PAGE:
When it was apparent that the nuclear energy project would not make a decisive contribution to ending the war effort in the near term, control of the KWIP was returned in January 1942 to its umbrella organization, the Kaiser-Wilhelm Gesellschaft (KWG, Kaiser Wilhelm Society, after World War II the Max-Planck Gesellschaft), and HWA control of the project was relinquished to the RFR in July 1942. The nuclear energy project thereafter maintained its kriegswichtig (important for the war) designation and funding continued from the military. However, the German nuclear power project was then broken down into the following main areas: uranium and heavy water production, uranium isotope separation and the Uranmaschine (uranium machine, i.e., nuclear reactor). Also, the project was then essentially split up between a number of institutes, where the directors dominated the research and set their own research agendas.[86][89][90] The dominant personnel and facilities were the following:[91][92][93]

Heisenberg was appointed director-in-residence of the KWIP on 1 July 1942, as Peter Debye was still officially the director and on leave in the United States; Debye had gone on leave as he was a citizen of The Netherlands and had refused to become a German citizen when the HWA took administrative control of the KWIP. Heisenberg still also had his department of physics at the University of Leipzig where work was done for the Uranverein by Robert Döpel and his wife Klara Döpel. During the period Kurt Diebner administered the KWIP under the HWA program, considerable personal and professional animosity developed between Diebner and the Heisenberg inner circle – Heisenberg, Karl Wirtz, and Carl Friedrich von Weizsäcker.[22][94]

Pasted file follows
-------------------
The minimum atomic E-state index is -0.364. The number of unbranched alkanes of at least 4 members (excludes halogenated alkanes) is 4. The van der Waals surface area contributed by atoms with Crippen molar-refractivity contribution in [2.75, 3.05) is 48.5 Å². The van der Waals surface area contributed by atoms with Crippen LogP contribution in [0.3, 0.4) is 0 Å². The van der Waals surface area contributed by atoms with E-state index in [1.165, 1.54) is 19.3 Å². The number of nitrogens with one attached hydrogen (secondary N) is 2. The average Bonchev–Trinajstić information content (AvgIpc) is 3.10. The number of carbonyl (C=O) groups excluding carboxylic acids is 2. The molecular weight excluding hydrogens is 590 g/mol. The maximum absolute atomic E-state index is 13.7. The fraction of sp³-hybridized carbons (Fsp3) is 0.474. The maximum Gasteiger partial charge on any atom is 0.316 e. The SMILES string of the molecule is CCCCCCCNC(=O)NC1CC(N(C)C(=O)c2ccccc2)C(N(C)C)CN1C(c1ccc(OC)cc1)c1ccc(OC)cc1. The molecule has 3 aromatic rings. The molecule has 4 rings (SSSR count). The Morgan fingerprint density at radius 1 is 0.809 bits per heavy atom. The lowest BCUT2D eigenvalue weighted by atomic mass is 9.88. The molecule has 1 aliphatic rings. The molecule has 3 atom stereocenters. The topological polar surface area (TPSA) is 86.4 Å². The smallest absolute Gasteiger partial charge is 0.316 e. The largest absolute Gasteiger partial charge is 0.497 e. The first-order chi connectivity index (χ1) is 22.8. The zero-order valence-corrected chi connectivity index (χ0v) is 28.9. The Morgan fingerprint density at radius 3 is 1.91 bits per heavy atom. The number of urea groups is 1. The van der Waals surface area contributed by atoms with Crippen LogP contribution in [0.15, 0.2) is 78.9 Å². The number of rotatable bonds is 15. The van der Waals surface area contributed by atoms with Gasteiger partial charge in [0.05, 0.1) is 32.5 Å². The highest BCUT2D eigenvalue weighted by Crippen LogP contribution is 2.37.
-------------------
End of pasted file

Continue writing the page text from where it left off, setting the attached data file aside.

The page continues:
The point in 1942, when the army relinquished its control of the German nuclear energy project, was the zenith of the project relative to the number of personnel devoting time to the effort. There were only about 70 scientists working on the project, with about 40 devoting more than half their time to nuclear fission research. After this, the number of scientists working on applied nuclear fission diminished dramatically. Many of the scientists not working with the main institutes stopped working on nuclear fission and devoted their efforts to more pressing war related work.[95]